Is a car dealership allowed to force me to fill out a financing form when I am buying the car straight out?

UPDATED: May 20, 2012

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Is a car dealership allowed to force me to fill out a financing form when I am buying the car straight out?

I was basically intimidated into filling out an official auto financing form from the dealership, even though I bought the car straight out. I was told that if I didn’t fill out that form they wouldn’t sell me the car. The only reason I didn’t walk out of there right then and there is because I had been looking for that car in that price range for a while and needed it. I also had no clue that cashier’s checks could even be cancelled, especially not over the phone.

Asked on May 20, 2012 under General Practice, Florida


SJZ, Member, New York Bar / FreeAdvice Contributing Attorney

Answered 10 years ago | Contributor

Legally, you were not "forced" to fill out the form--there was no illegal coercion, threats, or pressure from what you write. Instead, it appears yuou were "intimidated" into filling out the form, because they wanted you to and said they need you to in order to sell you the car. That would be legal--you had the right to simply walk away if you didn't like their terms or business practices, and the fact that you "needed" the car or had been looking for one like this for a long time does not matter. Adults are responsible for the transactions you enter into and contracts you agree to; when you don't like the terms, trust the other party, and have any misgivings, you are expected to either negotiate better terms or not enter into the transaction. You cannot sign some document or agreement, then use the fact that you felt "pressured" as grounds to later modify or rescind it.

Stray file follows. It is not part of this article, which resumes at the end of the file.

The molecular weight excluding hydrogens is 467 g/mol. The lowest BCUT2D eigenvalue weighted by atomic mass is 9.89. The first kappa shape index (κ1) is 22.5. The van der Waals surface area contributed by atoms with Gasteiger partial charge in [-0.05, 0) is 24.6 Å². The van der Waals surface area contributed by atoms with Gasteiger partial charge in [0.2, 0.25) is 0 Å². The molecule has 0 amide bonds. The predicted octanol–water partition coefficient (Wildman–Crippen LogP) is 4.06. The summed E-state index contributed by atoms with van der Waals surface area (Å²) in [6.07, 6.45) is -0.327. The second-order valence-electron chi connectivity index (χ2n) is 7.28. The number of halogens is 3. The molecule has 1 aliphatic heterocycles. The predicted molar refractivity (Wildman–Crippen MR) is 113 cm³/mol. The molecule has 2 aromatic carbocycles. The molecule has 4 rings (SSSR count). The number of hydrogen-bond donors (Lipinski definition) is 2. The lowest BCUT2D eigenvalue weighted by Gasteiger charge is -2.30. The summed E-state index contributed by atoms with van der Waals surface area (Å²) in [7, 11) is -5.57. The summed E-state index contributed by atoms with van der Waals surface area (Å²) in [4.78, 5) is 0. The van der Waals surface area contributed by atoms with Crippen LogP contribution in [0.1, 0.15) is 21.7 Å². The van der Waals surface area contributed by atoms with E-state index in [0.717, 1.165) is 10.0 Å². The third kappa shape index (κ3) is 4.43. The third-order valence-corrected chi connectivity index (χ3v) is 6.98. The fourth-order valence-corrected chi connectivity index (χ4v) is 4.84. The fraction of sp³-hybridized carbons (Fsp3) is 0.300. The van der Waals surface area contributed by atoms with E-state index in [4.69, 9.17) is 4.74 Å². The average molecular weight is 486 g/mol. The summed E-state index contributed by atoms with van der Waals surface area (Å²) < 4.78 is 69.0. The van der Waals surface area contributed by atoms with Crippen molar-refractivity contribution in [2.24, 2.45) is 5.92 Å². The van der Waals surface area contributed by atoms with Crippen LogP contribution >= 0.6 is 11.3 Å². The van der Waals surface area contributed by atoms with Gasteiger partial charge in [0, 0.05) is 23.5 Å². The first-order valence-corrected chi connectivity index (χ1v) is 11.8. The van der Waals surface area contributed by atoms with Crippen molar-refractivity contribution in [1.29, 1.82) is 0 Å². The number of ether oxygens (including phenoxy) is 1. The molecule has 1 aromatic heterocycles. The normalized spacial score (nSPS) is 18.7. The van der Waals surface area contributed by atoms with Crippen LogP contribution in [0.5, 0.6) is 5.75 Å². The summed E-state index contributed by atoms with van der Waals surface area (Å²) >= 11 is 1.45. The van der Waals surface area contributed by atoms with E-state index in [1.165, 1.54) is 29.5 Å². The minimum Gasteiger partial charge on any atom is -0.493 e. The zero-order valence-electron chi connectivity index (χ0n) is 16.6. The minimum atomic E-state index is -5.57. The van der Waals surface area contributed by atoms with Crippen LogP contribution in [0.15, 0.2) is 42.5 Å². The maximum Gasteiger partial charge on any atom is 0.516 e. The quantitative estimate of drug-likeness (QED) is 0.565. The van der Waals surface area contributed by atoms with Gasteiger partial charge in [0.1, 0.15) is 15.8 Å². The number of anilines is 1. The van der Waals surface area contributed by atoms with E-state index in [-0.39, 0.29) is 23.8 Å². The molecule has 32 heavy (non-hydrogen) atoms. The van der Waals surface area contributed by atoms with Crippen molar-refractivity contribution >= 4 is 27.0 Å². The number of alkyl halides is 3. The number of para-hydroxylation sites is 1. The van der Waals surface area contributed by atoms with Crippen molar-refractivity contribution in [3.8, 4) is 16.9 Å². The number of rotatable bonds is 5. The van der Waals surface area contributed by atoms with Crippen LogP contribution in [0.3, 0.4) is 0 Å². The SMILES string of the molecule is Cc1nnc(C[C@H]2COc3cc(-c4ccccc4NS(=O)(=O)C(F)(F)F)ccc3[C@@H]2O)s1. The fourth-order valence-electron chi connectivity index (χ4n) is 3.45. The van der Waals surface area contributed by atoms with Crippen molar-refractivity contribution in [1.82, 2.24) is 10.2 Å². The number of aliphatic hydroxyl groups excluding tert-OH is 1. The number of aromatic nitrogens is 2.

If you are a minor (less than 18), then you may be have grounds to rescind the contract (return car, get money back) since, depending on your exact circumstances (e.g. emancipated or not), you may not have been able to enter into the contract.

IMPORTANT NOTICE: The Answer(s) provided above are for general information only. The attorney providing the answer was not serving as the attorney for the person submitting the question or in any attorney-client relationship with such person. Laws may vary from state to state, and sometimes change. Tiny variations in the facts, or a fact not set forth in a question, often can change a legal outcome or an attorney's conclusion. Although has verified the attorney was admitted to practice law in at least one jurisdiction, he or she may not be authorized to practice law in the jurisdiction referred to in the question, nor is he or she necessarily experienced in the area of the law involved. Unlike the information in the Answer(s) above, upon which you should NOT rely, for personal advice you can rely upon we suggest you retain an attorney to represent you.

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